Monday, March 20, 2006

News of the Day (March 20)

From the China Freedom Blog Alliance: China Intel had several posts over the weekend, including comments on the Pentagon's latest assessment of the Communist military, a well-deserved ripping against Australia's plans to sell uranium to the Communists, and a review of Constantine C. Menges' China: The Gathering Threat. CI also relays reports of Communist support for Russia's efforts to become the world's nuclear fuel producer, the U.S.-Japan-Australia talks on Communist China and other issues, and a huge anti-Communist rally in Taipei. Meanwhile, The Korea Liberator relays and agrees with Chosun Ilbo's criticism of U.S. indifference towards refugees from Stalinist North Korea. Of course, the CFBA wasn't alone in examining these issues.

The Australia-Japan-U.S. talks: The overhyped tripartite talks between Secretary of State Condoleezza Rice, Australian Foreign Minister Alexander Downer, and Japanese Foreign Minister Taro Aso turned out to be a flop. The only reference made to Communist China in the post-talks communiqué "welcomed China's constructive engagement in the region" (AAP via Epoch Times). Australia's skittishness in confronting the Communists likely had a role in the "welcome" (Cybercast News). Rice event went so far as to call for better ties between Communist China and Japan (BBC, Washington Times).

Taiwan: The BBC, citing Taipei police, put the anti-Communist rally attendance at 45,000; a rally in favor of the more Communist-friendly Kuomintang and People First Parties (better known as the "pan-blues") apparently drew less (BBC). Edward Cody, Washington Post, interviewed Taipei Mayor and Nationalist Party leader Ma Ying-jeou; the likely pan-blue presidential contender had harsh words for elected President Chen Shui-bian, and even criticized the United States, but said nothing about the Communist military threat to the island democracy. Sadly, Stephen M. Young, the new de facto U.S. Ambassador to Taiwan, was little better (Washington Times, last item).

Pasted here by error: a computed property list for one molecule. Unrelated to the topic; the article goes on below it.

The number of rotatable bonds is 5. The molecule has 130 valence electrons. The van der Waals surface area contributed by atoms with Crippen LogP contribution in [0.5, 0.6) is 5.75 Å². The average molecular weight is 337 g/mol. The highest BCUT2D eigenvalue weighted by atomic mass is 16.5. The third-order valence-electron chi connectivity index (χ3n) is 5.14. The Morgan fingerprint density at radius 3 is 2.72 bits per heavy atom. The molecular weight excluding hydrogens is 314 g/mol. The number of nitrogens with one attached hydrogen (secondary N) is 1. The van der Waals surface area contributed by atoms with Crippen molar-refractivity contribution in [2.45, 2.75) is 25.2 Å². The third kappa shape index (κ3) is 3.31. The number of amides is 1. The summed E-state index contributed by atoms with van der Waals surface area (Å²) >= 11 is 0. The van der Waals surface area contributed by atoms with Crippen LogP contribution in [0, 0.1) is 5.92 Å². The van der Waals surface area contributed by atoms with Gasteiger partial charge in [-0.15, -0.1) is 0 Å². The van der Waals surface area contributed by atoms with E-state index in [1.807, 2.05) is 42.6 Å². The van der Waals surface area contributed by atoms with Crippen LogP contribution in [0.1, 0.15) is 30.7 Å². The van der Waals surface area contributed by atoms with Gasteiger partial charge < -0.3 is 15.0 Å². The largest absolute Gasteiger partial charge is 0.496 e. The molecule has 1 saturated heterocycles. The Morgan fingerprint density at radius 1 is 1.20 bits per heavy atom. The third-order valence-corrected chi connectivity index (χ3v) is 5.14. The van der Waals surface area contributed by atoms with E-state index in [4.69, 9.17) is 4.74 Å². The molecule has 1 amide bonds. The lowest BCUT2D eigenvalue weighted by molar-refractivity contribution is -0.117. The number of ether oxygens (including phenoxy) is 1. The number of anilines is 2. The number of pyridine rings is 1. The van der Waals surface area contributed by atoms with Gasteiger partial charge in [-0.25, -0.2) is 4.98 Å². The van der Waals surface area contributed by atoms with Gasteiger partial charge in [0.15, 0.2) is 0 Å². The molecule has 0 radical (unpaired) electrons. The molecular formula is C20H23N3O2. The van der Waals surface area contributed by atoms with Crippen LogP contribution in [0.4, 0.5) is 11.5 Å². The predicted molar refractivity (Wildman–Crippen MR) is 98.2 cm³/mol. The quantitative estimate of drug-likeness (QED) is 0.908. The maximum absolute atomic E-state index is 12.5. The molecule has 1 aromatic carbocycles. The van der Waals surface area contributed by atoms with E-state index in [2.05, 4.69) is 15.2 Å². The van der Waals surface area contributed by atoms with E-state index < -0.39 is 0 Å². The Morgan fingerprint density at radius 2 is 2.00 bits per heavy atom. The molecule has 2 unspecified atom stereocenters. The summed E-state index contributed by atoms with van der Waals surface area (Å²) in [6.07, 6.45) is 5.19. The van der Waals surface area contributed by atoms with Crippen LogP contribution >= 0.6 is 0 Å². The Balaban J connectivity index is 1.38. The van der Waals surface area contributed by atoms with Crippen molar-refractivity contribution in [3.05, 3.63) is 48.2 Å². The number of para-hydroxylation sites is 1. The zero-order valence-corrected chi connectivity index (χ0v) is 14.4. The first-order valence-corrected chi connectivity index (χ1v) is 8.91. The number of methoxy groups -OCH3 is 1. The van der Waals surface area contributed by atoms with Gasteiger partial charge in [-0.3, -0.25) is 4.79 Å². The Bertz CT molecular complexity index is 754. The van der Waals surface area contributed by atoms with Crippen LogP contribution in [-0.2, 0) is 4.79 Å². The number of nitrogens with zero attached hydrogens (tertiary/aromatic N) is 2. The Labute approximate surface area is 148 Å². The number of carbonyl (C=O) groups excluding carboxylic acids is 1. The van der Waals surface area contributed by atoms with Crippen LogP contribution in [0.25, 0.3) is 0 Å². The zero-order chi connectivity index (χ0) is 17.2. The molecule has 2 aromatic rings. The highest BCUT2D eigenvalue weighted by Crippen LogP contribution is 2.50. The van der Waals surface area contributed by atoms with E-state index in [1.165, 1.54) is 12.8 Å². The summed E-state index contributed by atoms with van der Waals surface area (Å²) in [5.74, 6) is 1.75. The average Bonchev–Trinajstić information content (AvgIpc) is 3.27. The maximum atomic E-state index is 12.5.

Russia: Owen Matthews and Anna Nemtsova, Newsweek International, find opposition to the growing Russia-Communist China friendship - from nervous Russians.

The Communists' Korean colony: Five Koreans escaped the Stalinist North by boat (BBC). Daily NK has found taped footage of the last days of Kim Jong-il; the online paper also documents the rise and fall of the trade in contraband Japanese cars, and how the Stalinist regime profited from it.

More on Communist China and the United States: Joseph Farah, World Net Daily, wonders why there is no outrage surrounding Westinghouse's deal - underwritten by the American taxpayer - to build nuclear power plants in Communist China. Walmart is putting down more roots in Communist China (BBC). Bill Powell, Time Asia, examines the strained trade ties between the U.S. and Communist China (seventh item), but the piece ignores security issues entirely.